The Pet Tree House - Where Pets Are Family Too : Rare Fish Called the ‘Nutcracker’ Eats Mens Testicles with Human Like Teeth, Caught in New Jersey Lake

Sunday, August 14, 2016

Rare Fish Called the ‘Nutcracker’ Eats Mens Testicles with Human Like Teeth, Caught in New Jersey Lake

A father and son fishing at a New Jersey lake may be lucky their bodies still have all their pieces after catching a fish called 'the Nutcracker' that is more commonly seen in the Amazon.

Ron Rossi, from the Philadelphia suburb of Delran, was out with his son Frank at a man-made body of water when they hooked what they thought was a piranha.

However, the rare species in Swedes Lake was actually a pacu, an omnivorous fish native to Brazil that has human-like teeth and has been reported to eat the testicles of swimmers and fishermen.

The Rossis realized the bizarre find when they went home and researched the animal after being confused at its lack of sharp, piranha chompers, they told WPVI.

Department of Environmental Protection officials said the South American fish are sometimes kept as pets, who may have dumped the pacu into the lake.

The species can grow up to four feet long and uses its molar-like teeth to crush food that falls into the Amazon River.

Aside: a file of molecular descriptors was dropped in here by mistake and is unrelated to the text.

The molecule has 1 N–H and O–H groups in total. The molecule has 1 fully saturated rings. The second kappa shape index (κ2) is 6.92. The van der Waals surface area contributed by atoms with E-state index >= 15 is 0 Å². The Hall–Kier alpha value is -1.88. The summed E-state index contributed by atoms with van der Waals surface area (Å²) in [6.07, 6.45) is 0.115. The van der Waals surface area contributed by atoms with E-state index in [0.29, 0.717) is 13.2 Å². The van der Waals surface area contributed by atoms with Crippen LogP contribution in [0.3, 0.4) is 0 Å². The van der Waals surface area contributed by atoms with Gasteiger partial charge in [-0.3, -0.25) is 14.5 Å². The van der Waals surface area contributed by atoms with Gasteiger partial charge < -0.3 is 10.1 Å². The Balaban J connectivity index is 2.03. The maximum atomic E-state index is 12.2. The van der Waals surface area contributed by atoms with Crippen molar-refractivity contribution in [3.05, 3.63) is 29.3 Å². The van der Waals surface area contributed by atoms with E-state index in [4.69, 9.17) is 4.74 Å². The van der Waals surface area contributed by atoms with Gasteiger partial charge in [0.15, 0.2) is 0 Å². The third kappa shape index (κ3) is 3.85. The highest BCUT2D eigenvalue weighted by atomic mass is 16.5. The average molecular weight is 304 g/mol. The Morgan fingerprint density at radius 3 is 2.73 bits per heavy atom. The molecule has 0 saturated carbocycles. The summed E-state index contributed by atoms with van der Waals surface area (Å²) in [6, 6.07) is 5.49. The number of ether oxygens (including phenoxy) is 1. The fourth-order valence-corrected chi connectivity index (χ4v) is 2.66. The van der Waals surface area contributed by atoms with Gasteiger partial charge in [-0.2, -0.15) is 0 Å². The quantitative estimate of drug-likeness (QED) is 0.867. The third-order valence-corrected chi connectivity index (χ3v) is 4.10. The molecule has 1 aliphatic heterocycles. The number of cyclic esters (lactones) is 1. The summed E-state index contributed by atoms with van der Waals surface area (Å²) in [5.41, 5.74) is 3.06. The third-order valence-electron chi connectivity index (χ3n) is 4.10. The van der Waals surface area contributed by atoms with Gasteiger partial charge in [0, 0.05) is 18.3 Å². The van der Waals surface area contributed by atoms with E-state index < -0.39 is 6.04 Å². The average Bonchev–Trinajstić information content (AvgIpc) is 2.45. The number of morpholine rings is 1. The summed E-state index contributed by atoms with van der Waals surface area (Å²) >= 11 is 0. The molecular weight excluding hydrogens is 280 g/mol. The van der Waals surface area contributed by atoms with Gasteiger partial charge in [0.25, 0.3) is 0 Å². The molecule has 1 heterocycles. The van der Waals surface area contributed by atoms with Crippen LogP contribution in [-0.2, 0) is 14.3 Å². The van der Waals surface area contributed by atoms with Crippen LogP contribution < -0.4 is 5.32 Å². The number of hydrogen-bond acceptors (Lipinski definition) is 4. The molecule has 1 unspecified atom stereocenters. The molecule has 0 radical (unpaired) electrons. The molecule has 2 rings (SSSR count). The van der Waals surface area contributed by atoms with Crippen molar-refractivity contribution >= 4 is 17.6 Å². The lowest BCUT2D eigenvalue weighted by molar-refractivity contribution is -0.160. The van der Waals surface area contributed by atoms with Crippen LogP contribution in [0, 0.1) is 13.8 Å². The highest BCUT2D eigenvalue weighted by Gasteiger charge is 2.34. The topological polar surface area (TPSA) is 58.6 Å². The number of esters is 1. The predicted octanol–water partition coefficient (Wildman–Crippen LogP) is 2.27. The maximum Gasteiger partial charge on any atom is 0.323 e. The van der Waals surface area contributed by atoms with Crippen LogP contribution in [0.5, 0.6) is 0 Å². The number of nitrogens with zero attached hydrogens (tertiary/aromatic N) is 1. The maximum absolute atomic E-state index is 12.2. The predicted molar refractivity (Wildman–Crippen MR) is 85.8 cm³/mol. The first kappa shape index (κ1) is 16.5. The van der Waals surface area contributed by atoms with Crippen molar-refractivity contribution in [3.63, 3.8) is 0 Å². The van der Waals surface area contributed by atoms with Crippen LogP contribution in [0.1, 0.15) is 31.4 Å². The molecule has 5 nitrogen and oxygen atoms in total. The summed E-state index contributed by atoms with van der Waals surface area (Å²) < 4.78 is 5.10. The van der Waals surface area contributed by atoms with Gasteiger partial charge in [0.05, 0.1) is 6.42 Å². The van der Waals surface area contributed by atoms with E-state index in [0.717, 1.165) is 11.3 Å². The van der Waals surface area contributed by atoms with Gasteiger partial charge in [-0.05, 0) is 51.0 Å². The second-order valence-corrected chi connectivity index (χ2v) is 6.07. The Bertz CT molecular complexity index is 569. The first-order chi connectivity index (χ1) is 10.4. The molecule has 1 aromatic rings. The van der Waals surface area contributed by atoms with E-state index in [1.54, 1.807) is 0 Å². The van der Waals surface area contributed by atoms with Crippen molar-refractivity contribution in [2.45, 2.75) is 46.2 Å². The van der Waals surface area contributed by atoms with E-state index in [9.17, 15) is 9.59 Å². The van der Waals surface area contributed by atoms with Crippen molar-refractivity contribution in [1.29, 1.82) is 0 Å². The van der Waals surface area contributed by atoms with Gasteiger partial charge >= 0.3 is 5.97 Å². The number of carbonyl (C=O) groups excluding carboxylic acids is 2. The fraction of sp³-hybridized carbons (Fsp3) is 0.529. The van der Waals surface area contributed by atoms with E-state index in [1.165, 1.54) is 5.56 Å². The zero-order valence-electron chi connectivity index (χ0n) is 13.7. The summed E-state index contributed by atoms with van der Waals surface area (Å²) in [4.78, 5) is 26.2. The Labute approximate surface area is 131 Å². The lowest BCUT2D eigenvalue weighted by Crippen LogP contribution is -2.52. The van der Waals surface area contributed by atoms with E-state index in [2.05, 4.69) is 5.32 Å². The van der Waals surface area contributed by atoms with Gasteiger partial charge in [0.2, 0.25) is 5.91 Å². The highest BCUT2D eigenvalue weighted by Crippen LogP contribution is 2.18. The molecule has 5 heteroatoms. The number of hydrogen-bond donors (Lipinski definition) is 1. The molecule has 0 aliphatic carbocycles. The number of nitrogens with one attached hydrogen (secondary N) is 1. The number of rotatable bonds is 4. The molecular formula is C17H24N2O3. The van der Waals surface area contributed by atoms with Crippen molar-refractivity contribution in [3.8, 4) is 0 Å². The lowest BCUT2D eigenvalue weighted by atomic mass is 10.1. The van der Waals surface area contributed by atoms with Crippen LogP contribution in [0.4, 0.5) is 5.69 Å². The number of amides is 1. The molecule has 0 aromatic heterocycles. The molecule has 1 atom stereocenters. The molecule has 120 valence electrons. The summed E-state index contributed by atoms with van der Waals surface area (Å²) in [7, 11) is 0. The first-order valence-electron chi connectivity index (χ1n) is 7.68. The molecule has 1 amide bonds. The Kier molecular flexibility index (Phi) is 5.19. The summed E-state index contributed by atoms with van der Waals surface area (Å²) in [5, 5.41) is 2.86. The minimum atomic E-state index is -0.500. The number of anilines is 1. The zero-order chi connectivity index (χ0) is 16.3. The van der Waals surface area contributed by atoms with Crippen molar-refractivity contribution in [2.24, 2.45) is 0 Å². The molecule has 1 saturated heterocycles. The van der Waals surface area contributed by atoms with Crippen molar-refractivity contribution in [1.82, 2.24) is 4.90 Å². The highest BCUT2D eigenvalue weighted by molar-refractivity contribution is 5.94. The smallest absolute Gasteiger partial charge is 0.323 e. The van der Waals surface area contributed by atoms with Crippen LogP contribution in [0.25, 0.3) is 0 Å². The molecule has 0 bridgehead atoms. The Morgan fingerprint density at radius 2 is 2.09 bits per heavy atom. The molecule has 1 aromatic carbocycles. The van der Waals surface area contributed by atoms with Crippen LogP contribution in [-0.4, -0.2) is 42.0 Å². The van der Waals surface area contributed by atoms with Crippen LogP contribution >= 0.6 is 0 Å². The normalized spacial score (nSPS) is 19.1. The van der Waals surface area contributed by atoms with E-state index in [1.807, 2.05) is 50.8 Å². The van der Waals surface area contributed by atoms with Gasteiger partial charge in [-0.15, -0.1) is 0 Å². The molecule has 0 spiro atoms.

Many pet owners mistakenly think they are piranhas when they purchase the more famous species's cousin, which can grow up to 55lbs.

Given the fish's worldwide popularity, it turns out that the Rossis did not make the surprise catch of the century, or even of the last couple years.

A 10-inch pacu was caught in northern New Jersey in September 2013, followed by 17-incher in Washington state, a 20-inch specimen in southern Illinois two months later and a 14-inch pacu in Michigan's Lake St Clair last summer.

The fish's worldwide popularity has seen them spread far from their Brazilian homeland, with the fish being found in Paris, Scandinavia and Oceania.

In Papua New Guinea, where the fish is known as the 'Ball Cutter', a member of the species is thought to have contributed to two men's death from blood loss after it castrated them.

Scientists in Denmark said that reports of pacu eating genitalia were 'overblown' after they issued a joking warning to male swimmers to beware following a sighting of the fish, according to National Geographic.

Some wildlife experts worry that the introduction of pacu into lakes such as the one in New Jersey may endanger local fauna.

However, pacu cannot survive in colder water and the DEP urged owners of the fish to 'humanely destroy' it rather than throwing it into nearby waters.

A New Jersey man was surprised when he thought he caught a piranha, but the fish turned out to be a pacu, an Amazonian fish famous for eating men's private parts.

The Swedes Lake catch was the latest in an increasing number of pacu being found outside of their native habitat.

Fisherman Ron Rossi (pictured) researched the animal with his son, and environmental officials said that it most likely came from a pet owner who dumped it in the man-made lake

Pacu have spread around the world from their tropical home and been captured in places in northern Europe such as Scandinavia. Above left, a fish captured in Paris was about a foot long


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